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PNAS 104 (1): 134-138

Copyright © 2007 by the National Academy of Sciences.


BIOLOGICAL SCIENCES / CELL BIOLOGY / MEDICAL SCIENCES

Bcl10 and Malt1 control lysophosphatidic acid-induced NF-{kappa}B activation and cytokine production

Stefanie Klemm*, Stephanie Zimmermann*, Christian Peschel*, Tak W. Mak{dagger},{ddagger}, and Jürgen Ruland*,{ddagger}

*Third Medical Department, Technical University of Munich, Klinikum Rechts der Isar, Ismaninger Strasse 22, 81675 Munich, Germany; and {dagger}The Campbell Family Institute for Breast Cancer Research and Ontario Cancer Institute, University Health Network, University of Toronto, Toronto, ON, Canada M5G 2C1

Contributed by Tak W. Mak, September 25, 2006

Abstract: Lysophosphatidic acid (LPA) is a potent bioactive phospholipid that stimulates a variety of cellular responses by acting on cognate G protein-coupled receptors (GPCRs). There is increasing evidence that LPA signaling reprograms gene expression, but the GPCR-induced pathways connecting LPA receptor stimulation to downstream transcription factors are not well characterized. Here, we identify the adapter proteins Bcl10 and Malt1 as essential mediators of LPA-induced NF-{kappa}B activation. Both proteins were previously known to activate NF-{kappa}B in response to antigen receptor ligation on lymphocytes, but their functions in nonimmune cells are still largely undefined. By using murine embryonic fibroblasts from Bcl10- or Malt1-deficient mice as a genetic model, we report that Bcl10 and Malt1 are critically required for the degradation of I{kappa}B-{alpha} and the subsequent NF-{kappa}B induction in response to LPA stimulation. Bcl10 and Malt1 cooperate with PKCs selectively for LPA-induced NF-{kappa}B activation but are dispensable for the activation of the Jnk, p38, Erk MAP kinase, and Akt signaling pathways. In a biological readout, we demonstrate that LPA-induced IL-6 production is abolished in the absence of Bcl10. Thus, our results identify a NF-{kappa}B-inducing signaling pathway downstream of GPCRs and reveal previously unrecognized functions for Bcl10/Malt1 signaling in nonimmune cells.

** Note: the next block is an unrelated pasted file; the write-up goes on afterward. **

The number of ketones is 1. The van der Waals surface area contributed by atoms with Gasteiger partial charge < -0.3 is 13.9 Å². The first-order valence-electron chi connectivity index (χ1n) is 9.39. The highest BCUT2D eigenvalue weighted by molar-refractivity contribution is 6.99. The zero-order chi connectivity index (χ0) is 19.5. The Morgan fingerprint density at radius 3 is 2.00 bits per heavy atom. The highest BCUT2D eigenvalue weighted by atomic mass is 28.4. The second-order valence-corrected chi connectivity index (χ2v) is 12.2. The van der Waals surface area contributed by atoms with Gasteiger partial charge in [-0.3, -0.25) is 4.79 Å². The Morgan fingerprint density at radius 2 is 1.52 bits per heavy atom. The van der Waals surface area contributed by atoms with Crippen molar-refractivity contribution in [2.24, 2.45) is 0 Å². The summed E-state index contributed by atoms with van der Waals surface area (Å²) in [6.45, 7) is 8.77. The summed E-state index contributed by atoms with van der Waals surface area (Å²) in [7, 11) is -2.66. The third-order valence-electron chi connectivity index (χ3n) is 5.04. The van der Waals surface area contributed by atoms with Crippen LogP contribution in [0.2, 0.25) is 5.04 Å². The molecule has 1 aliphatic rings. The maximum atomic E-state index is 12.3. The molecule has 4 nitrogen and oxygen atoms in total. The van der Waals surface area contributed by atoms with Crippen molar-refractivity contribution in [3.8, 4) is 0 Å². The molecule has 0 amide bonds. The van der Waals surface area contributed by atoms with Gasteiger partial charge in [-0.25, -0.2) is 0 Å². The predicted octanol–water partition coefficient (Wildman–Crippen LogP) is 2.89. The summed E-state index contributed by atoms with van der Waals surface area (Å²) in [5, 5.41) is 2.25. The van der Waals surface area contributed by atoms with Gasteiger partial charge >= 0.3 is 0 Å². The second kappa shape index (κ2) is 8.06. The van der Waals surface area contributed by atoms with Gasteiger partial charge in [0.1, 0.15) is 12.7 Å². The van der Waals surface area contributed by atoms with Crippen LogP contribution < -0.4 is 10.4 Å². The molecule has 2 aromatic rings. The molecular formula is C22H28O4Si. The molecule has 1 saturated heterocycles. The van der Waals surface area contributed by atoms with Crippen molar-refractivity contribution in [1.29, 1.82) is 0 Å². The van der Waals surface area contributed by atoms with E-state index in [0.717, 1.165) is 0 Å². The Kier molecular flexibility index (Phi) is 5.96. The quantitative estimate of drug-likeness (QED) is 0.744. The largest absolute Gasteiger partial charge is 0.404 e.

Key Words: G protein-coupled receptor • signal transduction


Author contributions: J.R. and T.W.M. designed research; S.K. and S.Z. performed research; S.K., S.Z., C.P., T.W.M., and J.R. analyzed data; and S.K., T.W.M., and J.R. wrote the paper.

The authors declare no conflict of interest.

{ddagger}To whom correspondence may be addressed. E-mail: tmak{at}uhnres.utoronto.ca or jruland{at}lrz.tum.de

© 2007 by The National Academy of Sciences of the USA


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